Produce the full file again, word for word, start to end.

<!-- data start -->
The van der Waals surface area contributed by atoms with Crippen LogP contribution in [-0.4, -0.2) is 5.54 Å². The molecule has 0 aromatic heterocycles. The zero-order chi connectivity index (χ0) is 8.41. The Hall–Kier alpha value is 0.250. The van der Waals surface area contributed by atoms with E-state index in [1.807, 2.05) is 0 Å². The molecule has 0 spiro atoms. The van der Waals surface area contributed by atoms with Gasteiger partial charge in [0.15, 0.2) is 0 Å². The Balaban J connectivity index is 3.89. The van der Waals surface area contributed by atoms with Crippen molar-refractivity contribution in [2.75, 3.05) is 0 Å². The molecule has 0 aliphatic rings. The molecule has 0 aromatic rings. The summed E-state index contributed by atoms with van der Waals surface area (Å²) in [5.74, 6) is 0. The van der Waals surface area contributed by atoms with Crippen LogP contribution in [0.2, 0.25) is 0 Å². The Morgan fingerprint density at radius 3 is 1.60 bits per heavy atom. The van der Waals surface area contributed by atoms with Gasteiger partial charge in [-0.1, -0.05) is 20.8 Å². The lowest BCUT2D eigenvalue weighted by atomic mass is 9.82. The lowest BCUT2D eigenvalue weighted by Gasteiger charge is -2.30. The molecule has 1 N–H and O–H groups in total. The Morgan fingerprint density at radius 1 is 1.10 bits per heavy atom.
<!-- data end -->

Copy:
The van der Waals surface area contributed by atoms with Crippen LogP contribution in [-0.4, -0.2) is 5.54 Å². The molecule has 0 aromatic heterocycles. The zero-order chi connectivity index (χ0) is 8.41. The Hall–Kier alpha value is 0.250. The van der Waals surface area contributed by atoms with E-state index in [1.807, 2.05) is 0 Å². The molecule has 0 spiro atoms. The van der Waals surface area contributed by atoms with Gasteiger partial charge in [0.15, 0.2) is 0 Å². The Balaban J connectivity index is 3.89. The van der Waals surface area contributed by atoms with Crippen molar-refractivity contribution in [2.75, 3.05) is 0 Å². The molecule has 0 aliphatic rings. The molecule has 0 aromatic rings. The summed E-state index contributed by atoms with van der Waals surface area (Å²) in [5.74, 6) is 0. The van der Waals surface area contributed by atoms with Crippen LogP contribution in [0.2, 0.25) is 0 Å². The Morgan fingerprint density at radius 3 is 1.60 bits per heavy atom. The van der Waals surface area contributed by atoms with Gasteiger partial charge in [-0.1, -0.05) is 20.8 Å². The lowest BCUT2D eigenvalue weighted by atomic mass is 9.82. The lowest BCUT2D eigenvalue weighted by Gasteiger charge is -2.30. The molecule has 1 N–H and O–H groups in total. The Morgan fingerprint density at radius 1 is 1.10 bits per heavy atom.